Take extra precautions when going outdoors. When taking an indoor cat outside in the cold — say, on a trip to the vet — Dr. Sharpe says you can help keep your cat warm by adding an extra blanket or two to their carrier during transport. You can also look for cat carriers that provide extra warmth and comfort. 

How to Keep Outdoor Cats Warm in Winter

outdoor cat walking in snow

The most effective way to keep a cat warm in the winter is to keep them indoors. But for some cats, that’s easier says than done, especially if a cat is feral. So how can pet parents and cat lovers keep outdoor cats warm and safe in the winter?

Provide access to enclosed spaces. The most important thing is giving an outdoor cat “access to a place where they can get warmer, like a garage,” says Sharpe. “You can also buy little igloos or enclosures where they can get out of the elements.”

Use heated blankets and beds. Heated blankets and beds are very useful to outdoor cats, says Sharpe. However, he stresses the importance of making sure there’s a blanket between the cat and heating element for safety reasons, as well as checking cords regularly for signs of wear that could pose an electrocution risk.

Make DIY cat shelters. Alley Cat Allies, an advocacy group working to protect feral and stray cats and kittens, suggests making winter cat shelters out of plastic tubs filled with straw. Not only will these DIY-cat shelters insulate cats in cold weather, they can save lives.

Protect your cat’s food and water from the elements, too. While keeping your outdoor cat safe from winter’s chill is your top priority, protecting their food and water is a close second. When temperatures drop, it doesn’t take long for your cat’s food and water bowls to freeze over. To guard against hunger and thirst, check on your cat’s food and water at least twice a day to make sure it’s not frozen. If possible, place your cat’s water bowl in an area that’s sheltered from wind and rain. And you may want to switch to a dry kibble, which is less likely to freeze in wintry weather.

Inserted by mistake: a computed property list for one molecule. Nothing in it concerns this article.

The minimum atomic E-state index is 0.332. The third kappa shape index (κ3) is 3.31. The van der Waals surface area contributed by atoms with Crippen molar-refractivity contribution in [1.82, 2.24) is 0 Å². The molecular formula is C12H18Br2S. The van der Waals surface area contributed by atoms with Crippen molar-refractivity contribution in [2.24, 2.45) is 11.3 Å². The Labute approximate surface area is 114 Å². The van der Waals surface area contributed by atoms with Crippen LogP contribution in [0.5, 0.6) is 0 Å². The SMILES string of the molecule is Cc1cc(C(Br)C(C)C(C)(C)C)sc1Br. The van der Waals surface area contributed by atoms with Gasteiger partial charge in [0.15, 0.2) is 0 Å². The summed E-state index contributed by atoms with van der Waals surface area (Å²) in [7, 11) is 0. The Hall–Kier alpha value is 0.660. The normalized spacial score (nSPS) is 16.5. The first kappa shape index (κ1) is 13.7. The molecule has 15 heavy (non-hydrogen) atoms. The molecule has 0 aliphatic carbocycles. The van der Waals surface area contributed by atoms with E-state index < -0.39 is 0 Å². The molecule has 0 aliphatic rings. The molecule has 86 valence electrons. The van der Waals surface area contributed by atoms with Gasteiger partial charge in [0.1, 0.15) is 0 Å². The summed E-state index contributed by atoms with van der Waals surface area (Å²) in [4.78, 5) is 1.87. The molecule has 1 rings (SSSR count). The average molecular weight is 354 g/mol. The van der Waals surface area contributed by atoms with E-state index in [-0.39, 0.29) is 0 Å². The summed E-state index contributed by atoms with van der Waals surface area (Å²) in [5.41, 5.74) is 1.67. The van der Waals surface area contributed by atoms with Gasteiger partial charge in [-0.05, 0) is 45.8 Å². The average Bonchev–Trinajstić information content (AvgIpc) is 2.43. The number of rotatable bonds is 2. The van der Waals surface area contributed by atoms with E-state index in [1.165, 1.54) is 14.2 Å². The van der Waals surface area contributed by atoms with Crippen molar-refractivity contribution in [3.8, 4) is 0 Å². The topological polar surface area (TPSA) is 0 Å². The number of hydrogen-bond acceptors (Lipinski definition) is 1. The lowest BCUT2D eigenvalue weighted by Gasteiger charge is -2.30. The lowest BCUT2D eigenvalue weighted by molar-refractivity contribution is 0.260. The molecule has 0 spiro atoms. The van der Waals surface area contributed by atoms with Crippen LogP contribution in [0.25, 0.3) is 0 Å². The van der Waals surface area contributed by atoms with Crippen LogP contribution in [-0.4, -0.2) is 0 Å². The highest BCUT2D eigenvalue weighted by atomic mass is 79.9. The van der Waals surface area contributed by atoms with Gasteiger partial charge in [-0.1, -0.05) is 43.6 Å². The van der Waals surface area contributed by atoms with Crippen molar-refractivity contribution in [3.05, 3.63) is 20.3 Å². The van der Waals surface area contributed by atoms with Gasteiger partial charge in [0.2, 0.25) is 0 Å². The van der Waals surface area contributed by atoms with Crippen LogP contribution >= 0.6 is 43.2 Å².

Dangers of Cold Weather for Cats

Cold cat in snow

While cats can tolerate a range of temperatures, there are situations in which cold weather can become dangerous. If a cat is exposed to cold weather for too long and does not have a warm, dry place to retreat to, they can get hypothermia or frostbite. 

Hypothermia in cats is a condition characterized by unusually low body temperatures. Dr. Sharpe says that cats suffering from hypothermia would be “acting very sick.”

“They may be very quiet, they may be lethargic, they may not be very responsive,” he says. “They could be shaking, although their body temperature gets colder … they won’t even shiver or shake anymore.”

If you think your cat has hypothermia, you should wrap them up in a towel or blanket. However, don’t place them directly on a heating element because rewarming needs to be done gradually. Instead, seek veterinary care as quickly as possible.

Another cold weather risk for cats is frostbite, a condition in which the extreme cold damages your cat’s body tissues. According to Dr. Sharpe, frostbite in cats is rare, but it can happen when they’re exposed to extreme cold or have poor blood circulation. 

“We see it on the paw pads and ear tips,” he says. “How long it would take to develop frostbite is hard to say because it would be dependent on the severity of the cold temperature and direct exposure.”

But you can greatly reduce cats’ risk of getting these conditions by keeping them in an indoor environment replete with blankets and beds. Or, at the very least, providing a refuge for outdoor cats so they can warm up.